THE National Farmers' Federation (NFF) has been quick to signal its wish list for the new Coalition government – a reduced regulatory burden. It’s a list I strongly support.
Although there is scope for considerable deregulation in agriculture, even without that there is plenty of room for the burden to be reduced.
The NFF describes it as excessive, overlapping and inconsistent regulation, unwieldy approval, licensing and reporting requirements, plus heavy-handed regulators.
The NFF estimated in 2007 that the cost of unnecessary regulation was $22,500 per farm, or 14 per cent of average net profit. Given the fondness of the Rudd/Gillard government for new regulation, that will inevitably be much higher now.
The NFF also points to figures from the World Economic Forum showing that in just two years, Australia has slipped 60 places and is now ranked in the bottom 20 countries.
In 2012, AgForce Queensland conducted a desktop analysis and found that just at a State level, Queensland farm businesses are regulated through over 55 Acts and Regulations covering over 9000 pages, in addition to local government by-laws, associated codes or federal legislation.
The reality is Australian agriculture is drowning in a rising sea of red and green tape.
And while some of our overseas competitors suffer from similar levels of regulation, they enjoy the benefits of significant corporate welfare. That is, their fellow citizens pay subsidies to offset the cost of compliance. Australian farmers, by contrast, receive comparatively little assistance from Australian taxpayers and bear the cost of regulation directly.
Excessive regulation afflicts industry generally, but agriculture is an area in which Australia enjoys a natural competitive advantage. The golden goose is being progressively strangled. As the NFF says, it is in no one’s interest to have consumers paying more, farmers making less and a growing part of the margin being tied up in regulatory burden.
There is no shortage of examples, with the environmental area being one of the worst.
The approval process involved when seeking to make changes to farms is a web of overlapping and conflicting rules. In addition to the myriad of local and State government environmental regulations, federal legislation requires farmers to gain Commonwealth approval where development will have a ‘significant impact’ on matters of national environmental significance. This includes operations on heritage listed sites, RAMSAR wetlands, nationally threatened animal and plant species and ecological communities.
On top of the Commonwealth approval process, farmers may also require State environmental approval for the same on-farm actions. Each State has a separate (and often overlapping) set of protected matters, guidelines, rules and requirements which just add complexity.
The same species or ecological community may be listed under both federal and State legislation but are likely to have different geographic coverage, different scientific descriptions, and different impact and threshold tests. This creates a minefield for anyone seeking to understand and comply with the relevant legislation.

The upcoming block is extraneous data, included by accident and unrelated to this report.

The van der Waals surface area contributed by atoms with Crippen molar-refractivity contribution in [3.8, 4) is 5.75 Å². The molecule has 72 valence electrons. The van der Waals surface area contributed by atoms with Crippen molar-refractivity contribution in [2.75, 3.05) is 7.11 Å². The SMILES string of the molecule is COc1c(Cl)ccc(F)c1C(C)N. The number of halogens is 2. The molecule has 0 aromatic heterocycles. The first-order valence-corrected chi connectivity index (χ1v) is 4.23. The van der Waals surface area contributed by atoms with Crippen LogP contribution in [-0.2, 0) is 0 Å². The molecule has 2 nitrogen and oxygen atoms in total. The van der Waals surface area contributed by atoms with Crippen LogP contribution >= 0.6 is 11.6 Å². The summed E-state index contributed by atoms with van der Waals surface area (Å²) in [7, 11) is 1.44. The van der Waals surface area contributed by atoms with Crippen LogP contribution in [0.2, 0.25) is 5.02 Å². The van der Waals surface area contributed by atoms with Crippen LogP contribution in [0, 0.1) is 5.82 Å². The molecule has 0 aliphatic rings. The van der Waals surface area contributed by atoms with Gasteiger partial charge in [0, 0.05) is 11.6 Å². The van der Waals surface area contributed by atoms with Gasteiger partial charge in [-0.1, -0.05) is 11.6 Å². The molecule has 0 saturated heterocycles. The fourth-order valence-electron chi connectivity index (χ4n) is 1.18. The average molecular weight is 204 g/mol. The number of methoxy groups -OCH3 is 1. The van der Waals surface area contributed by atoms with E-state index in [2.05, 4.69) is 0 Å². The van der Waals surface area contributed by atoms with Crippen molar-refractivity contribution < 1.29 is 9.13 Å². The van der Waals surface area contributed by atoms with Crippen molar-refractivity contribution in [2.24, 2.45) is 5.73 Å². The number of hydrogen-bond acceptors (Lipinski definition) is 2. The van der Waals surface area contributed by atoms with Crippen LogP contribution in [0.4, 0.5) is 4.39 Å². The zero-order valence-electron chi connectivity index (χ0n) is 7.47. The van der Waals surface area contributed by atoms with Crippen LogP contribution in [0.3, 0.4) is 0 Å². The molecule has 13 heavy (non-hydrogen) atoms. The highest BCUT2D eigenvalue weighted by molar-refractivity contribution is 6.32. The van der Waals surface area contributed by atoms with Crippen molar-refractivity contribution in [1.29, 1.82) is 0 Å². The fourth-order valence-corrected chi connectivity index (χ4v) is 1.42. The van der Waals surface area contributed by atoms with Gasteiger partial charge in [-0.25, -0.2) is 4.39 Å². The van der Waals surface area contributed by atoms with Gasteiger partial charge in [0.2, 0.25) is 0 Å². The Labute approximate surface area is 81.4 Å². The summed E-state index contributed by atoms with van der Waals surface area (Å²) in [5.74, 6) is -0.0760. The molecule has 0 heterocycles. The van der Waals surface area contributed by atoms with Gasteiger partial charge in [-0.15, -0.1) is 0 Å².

Not surprisingly, many farmers are reluctant to go through the process of changing their existing land practices. Often, the opportunity for farmers to improve their profitability is forgone.
At times the burden is absurdly petty, such as when a farmer manages separate properties split by a public road and requires a permit each time he or she transports an unregistered harvester between properties. It is similar with the moving of farm machinery at night, despite new technologies allowing greater work during night hours.
One area of excessive and unnecessary regulation that I know fairly well relates to agricultural chemicals. Animal health and crop protection chemicals are vital ingredients in modern agriculture, controlling the pests and parasites that once used to decimate our crops and livestock. Yet Australia is saddled with an excessively cautious, inflexible and inward looking regulatory system that adds considerably to their cost.
This is aggravated by a cost-recovery funding approach which the Productivity Commission says has the potential to create perverse financial incentives such as to “encourage regulatory creep and cost padding by agencies”.
And sure enough, new legislation last year made the regulation of agricultural chemicals even worse with moves to impose additional controls on chemical use to which cost recovery will apply.
The Coalition government has promised it will tackle excess regulation. It is right to do so. Over-regulation is not merely an issue for business, but imposes costs on governments.
Reducing red tape stimulates economic activity and therefore boosts government revenues while avoiding the costs associated with administering and enforcing regulations.
If the NFF maintain a consistent policy of opposing unnecessary regulation, including additional restrictions on foreign investment, it is likely to be a key player in ensuring the government keeps its promise.
Australia’s farmers are among the best in the world; all they need is for governments to stop holding them back.
David Leyonhjelm has been an agribusiness consultant for 24 years. He was also elected to the Senate in the recent election. He may be contacted at email@example.com